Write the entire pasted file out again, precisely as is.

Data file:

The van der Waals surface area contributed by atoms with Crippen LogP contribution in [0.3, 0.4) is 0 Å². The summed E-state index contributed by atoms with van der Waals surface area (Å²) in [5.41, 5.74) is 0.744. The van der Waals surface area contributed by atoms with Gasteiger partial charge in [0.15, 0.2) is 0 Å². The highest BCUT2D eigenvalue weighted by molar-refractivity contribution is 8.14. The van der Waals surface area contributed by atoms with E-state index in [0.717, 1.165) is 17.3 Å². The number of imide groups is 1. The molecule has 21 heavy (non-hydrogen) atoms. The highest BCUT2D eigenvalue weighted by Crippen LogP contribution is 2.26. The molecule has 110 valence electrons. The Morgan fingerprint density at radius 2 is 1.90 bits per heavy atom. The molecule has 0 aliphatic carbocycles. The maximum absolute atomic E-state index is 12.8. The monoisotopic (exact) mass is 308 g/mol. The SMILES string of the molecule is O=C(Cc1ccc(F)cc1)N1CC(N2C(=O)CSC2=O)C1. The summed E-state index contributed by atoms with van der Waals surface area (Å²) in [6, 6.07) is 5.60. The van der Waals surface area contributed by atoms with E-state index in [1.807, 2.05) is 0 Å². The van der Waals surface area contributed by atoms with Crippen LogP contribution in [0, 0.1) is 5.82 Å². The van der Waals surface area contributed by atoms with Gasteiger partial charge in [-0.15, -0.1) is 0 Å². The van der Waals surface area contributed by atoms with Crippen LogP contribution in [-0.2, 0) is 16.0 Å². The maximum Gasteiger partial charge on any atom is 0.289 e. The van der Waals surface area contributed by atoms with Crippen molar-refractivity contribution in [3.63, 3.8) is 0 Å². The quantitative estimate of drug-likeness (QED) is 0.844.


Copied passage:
The van der Waals surface area contributed by atoms with Crippen LogP contribution in [0.3, 0.4) is 0 Å². The summed E-state index contributed by atoms with van der Waals surface area (Å²) in [5.41, 5.74) is 0.744. The van der Waals surface area contributed by atoms with Gasteiger partial charge in [0.15, 0.2) is 0 Å². The highest BCUT2D eigenvalue weighted by molar-refractivity contribution is 8.14. The van der Waals surface area contributed by atoms with E-state index in [0.717, 1.165) is 17.3 Å². The number of imide groups is 1. The molecule has 21 heavy (non-hydrogen) atoms. The highest BCUT2D eigenvalue weighted by Crippen LogP contribution is 2.26. The molecule has 110 valence electrons. The Morgan fingerprint density at radius 2 is 1.90 bits per heavy atom. The molecule has 0 aliphatic carbocycles. The maximum absolute atomic E-state index is 12.8. The monoisotopic (exact) mass is 308 g/mol. The SMILES string of the molecule is O=C(Cc1ccc(F)cc1)N1CC(N2C(=O)CSC2=O)C1. The summed E-state index contributed by atoms with van der Waals surface area (Å²) in [6, 6.07) is 5.60. The van der Waals surface area contributed by atoms with E-state index in [1.807, 2.05) is 0 Å². The van der Waals surface area contributed by atoms with Crippen LogP contribution in [0, 0.1) is 5.82 Å². The van der Waals surface area contributed by atoms with Gasteiger partial charge in [-0.15, -0.1) is 0 Å². The van der Waals surface area contributed by atoms with Crippen LogP contribution in [-0.2, 0) is 16.0 Å². The maximum Gasteiger partial charge on any atom is 0.289 e. The van der Waals surface area contributed by atoms with Crippen molar-refractivity contribution in [3.63, 3.8) is 0 Å². The quantitative estimate of drug-likeness (QED) is 0.844.